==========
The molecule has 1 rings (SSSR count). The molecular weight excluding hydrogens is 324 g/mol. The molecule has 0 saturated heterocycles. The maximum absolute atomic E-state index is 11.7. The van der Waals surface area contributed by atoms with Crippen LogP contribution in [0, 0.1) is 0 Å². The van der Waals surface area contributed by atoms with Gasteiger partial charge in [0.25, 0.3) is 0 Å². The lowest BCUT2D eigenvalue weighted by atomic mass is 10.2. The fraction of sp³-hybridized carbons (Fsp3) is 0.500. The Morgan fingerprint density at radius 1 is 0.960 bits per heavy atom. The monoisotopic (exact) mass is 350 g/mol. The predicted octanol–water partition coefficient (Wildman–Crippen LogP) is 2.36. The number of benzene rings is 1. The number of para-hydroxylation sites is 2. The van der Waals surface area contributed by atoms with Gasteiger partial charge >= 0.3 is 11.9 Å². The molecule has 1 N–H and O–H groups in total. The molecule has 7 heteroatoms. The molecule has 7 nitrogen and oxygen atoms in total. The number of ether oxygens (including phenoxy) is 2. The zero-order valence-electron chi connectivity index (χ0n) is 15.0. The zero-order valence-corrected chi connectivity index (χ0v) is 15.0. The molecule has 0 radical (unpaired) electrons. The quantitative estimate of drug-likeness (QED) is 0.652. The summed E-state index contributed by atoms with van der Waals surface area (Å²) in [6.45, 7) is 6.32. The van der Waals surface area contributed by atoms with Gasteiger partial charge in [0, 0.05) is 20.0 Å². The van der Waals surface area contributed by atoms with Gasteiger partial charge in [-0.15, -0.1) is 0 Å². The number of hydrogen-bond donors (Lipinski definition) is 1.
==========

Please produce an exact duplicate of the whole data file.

The molecule has 1 rings (SSSR count). The molecular weight excluding hydrogens is 324 g/mol. The molecule has 0 saturated heterocycles. The maximum absolute atomic E-state index is 11.7. The van der Waals surface area contributed by atoms with Crippen LogP contribution in [0, 0.1) is 0 Å². The van der Waals surface area contributed by atoms with Gasteiger partial charge in [0.25, 0.3) is 0 Å². The lowest BCUT2D eigenvalue weighted by atomic mass is 10.2. The fraction of sp³-hybridized carbons (Fsp3) is 0.500. The Morgan fingerprint density at radius 1 is 0.960 bits per heavy atom. The monoisotopic (exact) mass is 350 g/mol. The predicted octanol–water partition coefficient (Wildman–Crippen LogP) is 2.36. The number of benzene rings is 1. The number of para-hydroxylation sites is 2. The van der Waals surface area contributed by atoms with Gasteiger partial charge >= 0.3 is 11.9 Å². The molecule has 1 N–H and O–H groups in total. The molecule has 7 heteroatoms. The molecule has 7 nitrogen and oxygen atoms in total. The number of ether oxygens (including phenoxy) is 2. The zero-order valence-electron chi connectivity index (χ0n) is 15.0. The zero-order valence-corrected chi connectivity index (χ0v) is 15.0. The molecule has 0 radical (unpaired) electrons. The quantitative estimate of drug-likeness (QED) is 0.652. The summed E-state index contributed by atoms with van der Waals surface area (Å²) in [6.45, 7) is 6.32. The van der Waals surface area contributed by atoms with Gasteiger partial charge in [0, 0.05) is 20.0 Å². The van der Waals surface area contributed by atoms with Gasteiger partial charge in [-0.15, -0.1) is 0 Å². The number of hydrogen-bond donors (Lipinski definition) is 1.